Using Andrew Ng’s Project Structure to Build a Neural Net in Python
After having completed the deeplearning.ai Deep Learning specialization taught by Andrew Ng, I have decided to work through some of the assignments of the specialization and try to figure out the code myself without only filling in certain parts of it. Doing so, I want to deepen my understanding of neural networks and help others gain intuition by documenting my progress in articles. The complete notebook is available here.
In this article, I’m going to build a neural network in Python only using NumPy based on the project structure proposed in the deeplearning.ai Deep Learning specialization:
- Define the structure of the neural network
2. Initialize the parameters of the neural network defined in step one
3. Loop through the following bullet points for a pre-specified number of iterations:
- Compute the output (Forward Propagation)
- Compute the loss using a loss function such as the cross-entropy loss
- Take the derivatives (Backpropagation)
- Update the parameters using the derivatives computed in the previous step
1. Defining the Structure
First, I have to define a function that computes the structure of the neural network I want to build. In my case, I will restrict the function to only being able to define a neural network with one hidden layer. The result will look something like this:
Translating this visualization into Python results in the following function:
This function will take the number of rows (X.shape) to define the size of the input layer and do the same for the output layer. The size of the hidden layer can be set manually using the hidden_size parameter of this function.
2. Initializing the Parameters
The next step consists of initializing our parameters. To do so, I am going to use NumPy’s random.randn() function that randomly generates normally distributed numbers with mean zero and standard deviation one. It is important to randomly initialize the parameters to avoid that all hidden units compute the same function. Multiplying the randomly generated numbers by 0.001 makes sure that the gradient descent will not be slowed down since I am going to use the tanh activation function for the hidden layer.
Before defining functions for forward and backpropagation, I’m going to define the activation functions for both layers. Assuming a binary classification problem, I’m going to use a tanh activation function for the hidden layer and a sigmoid function for the output layer that would be able to classify the output into binary labels given a cutoff probability.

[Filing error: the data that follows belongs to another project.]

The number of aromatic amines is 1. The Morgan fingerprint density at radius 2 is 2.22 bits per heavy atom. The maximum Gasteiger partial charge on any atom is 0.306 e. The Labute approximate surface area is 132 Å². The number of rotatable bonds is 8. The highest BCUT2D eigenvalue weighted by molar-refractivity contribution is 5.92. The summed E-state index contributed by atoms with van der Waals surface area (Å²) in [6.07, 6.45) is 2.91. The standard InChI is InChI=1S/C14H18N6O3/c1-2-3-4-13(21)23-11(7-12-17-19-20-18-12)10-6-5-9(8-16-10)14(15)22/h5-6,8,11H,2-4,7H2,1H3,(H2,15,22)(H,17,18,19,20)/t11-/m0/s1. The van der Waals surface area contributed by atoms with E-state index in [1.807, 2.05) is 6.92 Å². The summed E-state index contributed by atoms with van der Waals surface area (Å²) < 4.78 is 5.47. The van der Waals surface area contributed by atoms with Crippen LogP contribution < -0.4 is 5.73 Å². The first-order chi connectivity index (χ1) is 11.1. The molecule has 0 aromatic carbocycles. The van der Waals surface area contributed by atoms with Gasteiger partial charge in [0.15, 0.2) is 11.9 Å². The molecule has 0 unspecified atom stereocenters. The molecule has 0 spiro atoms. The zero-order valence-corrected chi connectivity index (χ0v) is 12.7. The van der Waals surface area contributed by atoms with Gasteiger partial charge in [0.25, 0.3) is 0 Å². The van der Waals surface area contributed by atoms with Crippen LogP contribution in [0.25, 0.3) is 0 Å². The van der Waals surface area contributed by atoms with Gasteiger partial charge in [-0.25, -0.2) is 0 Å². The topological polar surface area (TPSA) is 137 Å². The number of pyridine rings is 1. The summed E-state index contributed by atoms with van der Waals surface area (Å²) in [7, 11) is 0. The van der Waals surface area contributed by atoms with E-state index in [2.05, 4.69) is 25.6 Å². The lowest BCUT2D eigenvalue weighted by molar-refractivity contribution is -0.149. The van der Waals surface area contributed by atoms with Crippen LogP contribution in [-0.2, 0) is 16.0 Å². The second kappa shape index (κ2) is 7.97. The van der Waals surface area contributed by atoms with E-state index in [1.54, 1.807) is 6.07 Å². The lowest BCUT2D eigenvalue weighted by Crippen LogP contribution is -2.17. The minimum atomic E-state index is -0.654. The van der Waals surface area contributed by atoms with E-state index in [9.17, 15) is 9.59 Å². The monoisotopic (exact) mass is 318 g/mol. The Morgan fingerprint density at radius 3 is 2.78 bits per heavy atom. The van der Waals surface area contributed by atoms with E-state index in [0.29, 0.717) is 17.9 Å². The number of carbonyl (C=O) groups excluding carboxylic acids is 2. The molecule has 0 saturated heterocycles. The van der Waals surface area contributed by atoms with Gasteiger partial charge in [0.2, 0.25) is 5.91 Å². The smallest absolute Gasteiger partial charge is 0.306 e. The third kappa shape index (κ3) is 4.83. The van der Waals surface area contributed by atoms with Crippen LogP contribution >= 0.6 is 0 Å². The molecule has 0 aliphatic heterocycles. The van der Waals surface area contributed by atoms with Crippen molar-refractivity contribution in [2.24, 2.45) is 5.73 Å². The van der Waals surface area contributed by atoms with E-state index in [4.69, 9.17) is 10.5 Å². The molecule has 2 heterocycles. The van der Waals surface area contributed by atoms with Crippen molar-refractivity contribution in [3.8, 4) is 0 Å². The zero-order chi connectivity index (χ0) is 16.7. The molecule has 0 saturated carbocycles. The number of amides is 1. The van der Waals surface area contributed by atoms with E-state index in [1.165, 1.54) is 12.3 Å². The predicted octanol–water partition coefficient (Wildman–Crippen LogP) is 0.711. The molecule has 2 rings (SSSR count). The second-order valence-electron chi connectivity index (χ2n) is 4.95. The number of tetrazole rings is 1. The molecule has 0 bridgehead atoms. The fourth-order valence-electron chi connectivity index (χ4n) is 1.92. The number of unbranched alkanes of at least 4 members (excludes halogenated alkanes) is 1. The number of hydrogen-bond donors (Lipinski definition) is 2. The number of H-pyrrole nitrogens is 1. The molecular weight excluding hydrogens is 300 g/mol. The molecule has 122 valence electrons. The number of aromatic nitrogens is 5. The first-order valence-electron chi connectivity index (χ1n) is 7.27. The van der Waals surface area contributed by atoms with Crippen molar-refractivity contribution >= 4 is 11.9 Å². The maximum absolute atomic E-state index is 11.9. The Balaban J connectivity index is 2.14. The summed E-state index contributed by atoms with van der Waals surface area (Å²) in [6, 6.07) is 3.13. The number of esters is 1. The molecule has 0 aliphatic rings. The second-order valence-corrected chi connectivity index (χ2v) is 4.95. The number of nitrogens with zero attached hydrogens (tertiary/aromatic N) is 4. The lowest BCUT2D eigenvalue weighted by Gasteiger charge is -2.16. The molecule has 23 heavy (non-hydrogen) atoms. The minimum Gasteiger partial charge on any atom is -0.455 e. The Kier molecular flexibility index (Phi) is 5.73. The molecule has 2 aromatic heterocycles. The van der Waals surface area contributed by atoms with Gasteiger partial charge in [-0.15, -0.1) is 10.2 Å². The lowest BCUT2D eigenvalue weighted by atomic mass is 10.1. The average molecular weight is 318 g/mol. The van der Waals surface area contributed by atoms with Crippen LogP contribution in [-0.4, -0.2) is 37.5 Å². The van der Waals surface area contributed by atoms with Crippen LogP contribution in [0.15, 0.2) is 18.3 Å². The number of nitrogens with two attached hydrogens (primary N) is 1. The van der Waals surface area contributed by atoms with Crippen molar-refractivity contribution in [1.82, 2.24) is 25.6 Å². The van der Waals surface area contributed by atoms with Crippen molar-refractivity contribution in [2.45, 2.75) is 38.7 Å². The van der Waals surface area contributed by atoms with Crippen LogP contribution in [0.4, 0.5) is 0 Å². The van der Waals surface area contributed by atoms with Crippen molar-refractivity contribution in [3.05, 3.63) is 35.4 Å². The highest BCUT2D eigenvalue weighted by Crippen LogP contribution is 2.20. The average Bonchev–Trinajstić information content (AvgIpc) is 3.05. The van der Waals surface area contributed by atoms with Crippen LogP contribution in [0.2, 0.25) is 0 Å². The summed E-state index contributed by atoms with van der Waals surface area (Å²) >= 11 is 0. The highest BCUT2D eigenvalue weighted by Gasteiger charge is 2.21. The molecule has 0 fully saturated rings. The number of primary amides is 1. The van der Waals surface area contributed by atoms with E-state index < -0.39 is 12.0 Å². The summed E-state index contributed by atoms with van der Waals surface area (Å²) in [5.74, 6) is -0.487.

Forward propagation consists of two parts: computing a linear output that then gets transformed by an activation function. Essentially, the process is very similar to that of a logistic regression except for the fact that I am only going to use the sigmoid function on the output layer and the tanh function in the hidden layer. The tanh function is usually superior to the sigmoid function (given it is not the output layer) because of its functional form. When the sigmoid function approaches zero or one, its derivative approaches zero. The tanh function, on the other hand, centers the output for the next layer. To better understand this, let’s visually compare the two activation functions:
Let’s see what that looks like in Python:
Computing the Loss
After forward propagation, I’m going to compute the loss. All this does is calculate how far off the predictions are from the actual response variable.
CCE stands for cross-categorical entropy where N is the number of samples and j either zero or one depending on the class of the response variable.
In Python, the loss function looks as follows:
In the function above, np.squeeze() makes sure that the output is a float and not a NumPy array.
Next, I’m going to use the outputs computed during forward propagation to calculate the derivatives of the parameters. Following backpropagation, these derivatives are then going to be used to update the parameters in order to reduce the loss in the next iteration.
As mentioned above, the next and final step before putting all of the functions together is to update the parameters using the derivatives retrieved in the backpropagation in order to reduce the loss in the following iteration. Updating the parameters is very straightforward and always follows the same pattern:
Since I’ve already described gradient descent in an earlier article I’m not going to thoroughly explain it here and only provide a link to a good explanation of gradient descent. Alpha is also called the learning rate and will be manually set in this function:
Putting Everything Together
Now, after having separately defined all required functions, I can finally create a single function combining all of them that will represent the neural network. All that’s needed in this step is to sequentially add all previously defined functions to this final function as well as add a for-loop that will run over a pre-specified number of iterations.
Despite the fact that this particular network is not very powerful it can still give you an edge in classification tasks by picking up on patterns that a regular logistic regression would not. Moreover, it provides a great opportunity to grasp the basic functionalities of neural networks without letting TensorFlow or Keras do all the work behind the scenes.
As always, if you have any questions or found mistakes, please do not hesitate to reach out to me. A link to the notebook with my code is provided at the beginning of this article.
 Andrew Ng, Deep Learning Specialization, Coursera